The Fisher effect links changes in the expected inflation rate to corresponding changes in the nominal risk-free interest rate. In discrete time, the nominal rate is equal to the real rate plus the inflation rate plus an additional product term between the inflation and real rates. This paper examines the valuation of endowments under nominal and real growth rates. We use a simple method that avoids the need to sum a geometric series. An endowment growing in nominal terms is valued as a level perpetuity discounted by the real rate. An endowment growing in real terms is valued by discounting it at the nominal rate less the inflation and the growth rates with a discrete compounding adjustment for the inflation and growth rates.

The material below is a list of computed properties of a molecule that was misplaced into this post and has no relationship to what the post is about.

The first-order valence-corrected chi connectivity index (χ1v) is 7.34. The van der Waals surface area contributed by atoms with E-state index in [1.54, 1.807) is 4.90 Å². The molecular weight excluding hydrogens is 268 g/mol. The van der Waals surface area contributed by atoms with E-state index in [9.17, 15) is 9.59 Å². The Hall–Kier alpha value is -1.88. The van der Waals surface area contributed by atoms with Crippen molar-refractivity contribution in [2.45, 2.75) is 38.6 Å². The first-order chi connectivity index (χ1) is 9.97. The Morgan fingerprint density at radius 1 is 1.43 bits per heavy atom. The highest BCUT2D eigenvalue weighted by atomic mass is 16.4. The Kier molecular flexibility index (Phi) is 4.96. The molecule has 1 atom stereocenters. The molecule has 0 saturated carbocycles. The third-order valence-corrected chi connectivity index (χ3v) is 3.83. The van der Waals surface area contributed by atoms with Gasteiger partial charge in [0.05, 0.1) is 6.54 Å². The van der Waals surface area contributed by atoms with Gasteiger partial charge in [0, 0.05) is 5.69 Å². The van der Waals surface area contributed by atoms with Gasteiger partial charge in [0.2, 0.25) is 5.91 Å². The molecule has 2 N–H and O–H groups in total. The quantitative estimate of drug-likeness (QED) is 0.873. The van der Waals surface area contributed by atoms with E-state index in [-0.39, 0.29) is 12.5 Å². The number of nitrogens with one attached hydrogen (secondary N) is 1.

Journal of Financial Education
Dennis, Steven A; Raj, Mahendra; Thurston, David C (1996). The Fisher Effect, Inflation, and Real Growth Rates. Journal of Financial Education 22 65-68. Retrieved from https://oaks.kent.edu/finpubs/1